Since November 9th, the goods covered by the Shanghai, Ningbo and Yangtze River branch exports, LSS costs increased by 20 to 45 US dollars.
Since November 10, low Sulphur Surcharge ($25/$50) has been charged for all Southeast Asian exports.
Sinotrans Container Lines
Except for the Taiwan route, all other goods imported and exported through Shanghai are subject to a low sulfur oil surcharge.
Export: $15/TEU, levied from November 21;
Import: 100 yuan / TEU, collected from December 1.
The first stage:
Export: US$15/TEU, implemented from November 1st, except Taiwan, Japan, Australia;
Import: 100 yuan / TEU, implemented since November 1, except Taiwan and Japan.
Since November 22, Shanghai-Japan has imposed $15/TEU;
Since December 1, Japan-Shanghai has levied 100 yuan/TEU.
CLS Low Sulfur Surcharge：
- Southeast Asia + India + Pakistan + Yangtze River Port: 100/200 RMB / TUE, starting from November 16;
- Middle East Red Sea + Yangtze River Port: 100/200 RMB/TUE, special box 150/300 RMB/TUE, starting from November 6;
- Mediterranean North Africa + Yangtze River Port: 80/160 RMB/TUE, starting from November 9;
- Japan + Yangtze River Port: 15/30 USD/TUE, starting from November 22;
- Africa and South America are pending.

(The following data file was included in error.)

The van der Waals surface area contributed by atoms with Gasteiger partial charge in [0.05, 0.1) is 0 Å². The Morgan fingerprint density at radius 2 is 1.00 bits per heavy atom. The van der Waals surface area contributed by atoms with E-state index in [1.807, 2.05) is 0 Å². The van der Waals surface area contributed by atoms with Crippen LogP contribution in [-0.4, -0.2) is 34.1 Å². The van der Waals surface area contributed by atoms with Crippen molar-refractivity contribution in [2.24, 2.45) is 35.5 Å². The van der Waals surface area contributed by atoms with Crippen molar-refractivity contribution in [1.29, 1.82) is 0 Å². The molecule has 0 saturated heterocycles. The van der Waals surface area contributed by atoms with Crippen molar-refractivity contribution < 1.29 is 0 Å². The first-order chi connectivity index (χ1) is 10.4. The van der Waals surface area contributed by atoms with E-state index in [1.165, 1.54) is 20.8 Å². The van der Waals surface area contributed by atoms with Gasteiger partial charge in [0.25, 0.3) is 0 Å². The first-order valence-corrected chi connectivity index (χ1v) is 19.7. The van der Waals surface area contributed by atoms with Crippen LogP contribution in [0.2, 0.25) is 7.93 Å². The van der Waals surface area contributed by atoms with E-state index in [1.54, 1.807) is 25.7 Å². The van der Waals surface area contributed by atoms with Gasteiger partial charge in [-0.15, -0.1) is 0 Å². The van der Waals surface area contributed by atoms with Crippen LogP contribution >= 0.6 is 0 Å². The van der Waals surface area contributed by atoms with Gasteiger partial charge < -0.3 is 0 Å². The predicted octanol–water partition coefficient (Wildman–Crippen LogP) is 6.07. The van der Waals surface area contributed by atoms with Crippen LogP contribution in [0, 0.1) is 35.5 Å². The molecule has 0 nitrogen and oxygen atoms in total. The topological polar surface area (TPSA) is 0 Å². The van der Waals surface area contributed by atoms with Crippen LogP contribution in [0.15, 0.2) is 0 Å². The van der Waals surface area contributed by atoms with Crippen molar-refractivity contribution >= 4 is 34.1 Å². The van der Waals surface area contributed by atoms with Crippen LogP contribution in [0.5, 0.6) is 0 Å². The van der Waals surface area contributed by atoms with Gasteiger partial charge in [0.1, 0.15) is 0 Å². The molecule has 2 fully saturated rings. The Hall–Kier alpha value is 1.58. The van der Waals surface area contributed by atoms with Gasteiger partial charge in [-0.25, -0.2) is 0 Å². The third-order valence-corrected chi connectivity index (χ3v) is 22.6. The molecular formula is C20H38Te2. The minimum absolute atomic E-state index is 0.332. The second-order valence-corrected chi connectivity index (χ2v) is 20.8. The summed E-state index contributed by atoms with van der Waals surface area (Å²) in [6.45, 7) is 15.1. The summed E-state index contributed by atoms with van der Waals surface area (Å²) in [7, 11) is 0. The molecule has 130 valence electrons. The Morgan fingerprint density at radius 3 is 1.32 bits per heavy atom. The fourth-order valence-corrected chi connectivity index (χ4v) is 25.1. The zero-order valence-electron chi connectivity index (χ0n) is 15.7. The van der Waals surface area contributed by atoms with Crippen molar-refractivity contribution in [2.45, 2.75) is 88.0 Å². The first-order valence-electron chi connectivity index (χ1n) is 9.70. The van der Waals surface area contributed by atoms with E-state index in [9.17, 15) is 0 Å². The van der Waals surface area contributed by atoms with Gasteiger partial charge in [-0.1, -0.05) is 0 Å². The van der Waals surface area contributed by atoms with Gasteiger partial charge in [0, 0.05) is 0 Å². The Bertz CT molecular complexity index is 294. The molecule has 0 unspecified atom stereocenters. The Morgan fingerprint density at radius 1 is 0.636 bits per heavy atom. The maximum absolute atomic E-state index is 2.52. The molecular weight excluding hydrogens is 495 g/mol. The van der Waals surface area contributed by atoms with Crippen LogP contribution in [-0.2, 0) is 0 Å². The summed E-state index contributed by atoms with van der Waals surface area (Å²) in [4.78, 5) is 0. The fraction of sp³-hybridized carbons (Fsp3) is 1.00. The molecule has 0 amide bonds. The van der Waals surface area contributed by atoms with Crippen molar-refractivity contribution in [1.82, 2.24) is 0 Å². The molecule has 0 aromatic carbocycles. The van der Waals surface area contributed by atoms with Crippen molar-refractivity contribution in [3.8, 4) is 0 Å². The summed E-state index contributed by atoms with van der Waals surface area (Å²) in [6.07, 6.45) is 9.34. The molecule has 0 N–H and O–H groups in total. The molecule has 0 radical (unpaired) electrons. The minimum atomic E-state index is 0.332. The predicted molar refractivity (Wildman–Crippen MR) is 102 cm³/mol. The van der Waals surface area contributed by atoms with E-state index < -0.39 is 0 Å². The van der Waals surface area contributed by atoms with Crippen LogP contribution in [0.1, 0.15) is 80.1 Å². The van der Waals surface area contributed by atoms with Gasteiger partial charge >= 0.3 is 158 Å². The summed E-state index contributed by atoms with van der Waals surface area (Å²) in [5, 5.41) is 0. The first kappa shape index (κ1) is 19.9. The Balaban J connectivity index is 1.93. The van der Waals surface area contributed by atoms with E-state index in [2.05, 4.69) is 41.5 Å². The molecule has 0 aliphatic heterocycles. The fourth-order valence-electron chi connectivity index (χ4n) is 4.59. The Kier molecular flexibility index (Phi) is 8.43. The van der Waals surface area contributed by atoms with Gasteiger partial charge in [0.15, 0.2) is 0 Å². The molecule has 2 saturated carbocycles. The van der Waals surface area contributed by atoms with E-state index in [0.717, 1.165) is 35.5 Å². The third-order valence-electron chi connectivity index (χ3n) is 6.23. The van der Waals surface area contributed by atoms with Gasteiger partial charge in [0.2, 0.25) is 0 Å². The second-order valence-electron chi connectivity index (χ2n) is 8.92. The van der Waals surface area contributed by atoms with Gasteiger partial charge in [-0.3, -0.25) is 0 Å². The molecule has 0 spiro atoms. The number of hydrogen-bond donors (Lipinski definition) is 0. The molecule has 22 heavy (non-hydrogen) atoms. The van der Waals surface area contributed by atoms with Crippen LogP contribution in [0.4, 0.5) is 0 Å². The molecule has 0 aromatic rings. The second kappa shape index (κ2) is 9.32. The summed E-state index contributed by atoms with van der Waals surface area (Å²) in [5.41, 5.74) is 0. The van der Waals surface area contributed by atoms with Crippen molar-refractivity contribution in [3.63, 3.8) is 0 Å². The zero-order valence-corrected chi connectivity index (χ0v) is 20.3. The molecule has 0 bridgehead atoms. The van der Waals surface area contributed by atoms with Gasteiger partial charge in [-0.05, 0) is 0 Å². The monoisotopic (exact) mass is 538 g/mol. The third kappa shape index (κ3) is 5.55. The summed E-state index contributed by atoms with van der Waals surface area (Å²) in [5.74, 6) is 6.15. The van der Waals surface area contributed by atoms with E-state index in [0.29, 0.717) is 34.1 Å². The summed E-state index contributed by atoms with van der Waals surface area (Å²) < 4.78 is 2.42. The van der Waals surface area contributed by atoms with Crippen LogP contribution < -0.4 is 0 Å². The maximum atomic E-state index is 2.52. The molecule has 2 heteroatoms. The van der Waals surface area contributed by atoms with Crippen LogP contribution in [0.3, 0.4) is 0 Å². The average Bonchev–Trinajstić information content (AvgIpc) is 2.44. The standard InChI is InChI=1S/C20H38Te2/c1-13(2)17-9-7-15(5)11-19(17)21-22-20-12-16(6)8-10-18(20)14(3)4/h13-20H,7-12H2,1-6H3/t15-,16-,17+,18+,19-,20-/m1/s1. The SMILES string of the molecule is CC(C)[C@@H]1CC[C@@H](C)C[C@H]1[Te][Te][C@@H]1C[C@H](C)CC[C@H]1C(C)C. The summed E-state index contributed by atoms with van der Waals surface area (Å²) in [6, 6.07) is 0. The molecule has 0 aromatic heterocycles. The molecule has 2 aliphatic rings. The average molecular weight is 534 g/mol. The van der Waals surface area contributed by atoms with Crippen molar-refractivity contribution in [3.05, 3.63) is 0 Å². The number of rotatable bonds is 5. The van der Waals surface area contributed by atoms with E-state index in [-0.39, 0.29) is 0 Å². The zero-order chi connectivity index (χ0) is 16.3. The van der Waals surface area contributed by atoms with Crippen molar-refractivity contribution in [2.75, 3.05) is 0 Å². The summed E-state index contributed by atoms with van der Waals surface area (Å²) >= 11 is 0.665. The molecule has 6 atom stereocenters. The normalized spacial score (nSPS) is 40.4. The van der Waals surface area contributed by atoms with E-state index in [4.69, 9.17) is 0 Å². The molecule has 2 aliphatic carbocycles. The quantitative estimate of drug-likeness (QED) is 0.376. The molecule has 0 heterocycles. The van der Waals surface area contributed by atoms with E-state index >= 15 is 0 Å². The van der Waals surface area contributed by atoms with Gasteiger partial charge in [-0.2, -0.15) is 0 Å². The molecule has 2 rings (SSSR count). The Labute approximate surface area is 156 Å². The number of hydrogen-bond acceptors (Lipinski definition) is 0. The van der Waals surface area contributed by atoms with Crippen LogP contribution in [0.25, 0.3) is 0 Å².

From November 1st, a low sulfur oil surcharge of 20/40 US dollars (TEU/FEU) will be charged, the export will be borne by the consignor and the import will be borne by the consignee.
The export is based on the actual date of shipment and the import is based on the actual date of arrival.
From November 1st, a low sulfur oil surcharge of $15/TEU, $30/FEU will be charged.
Since October 30, the low-sulfur oil surcharge is 120 yuan/TEU, 240 yuan/FEU.
Since November 11, the ANZ line has a low sulfur oil surcharge of RMB 100/TEU, RMB 200/FEU, calculated on the actual shipping date. South China is as follows:
The implementation of the new IMO 2020 will result in an increase in the average cost per container by $160. This additional cost will be apportioned by levying or adjusting fuel surcharges based on trade routes.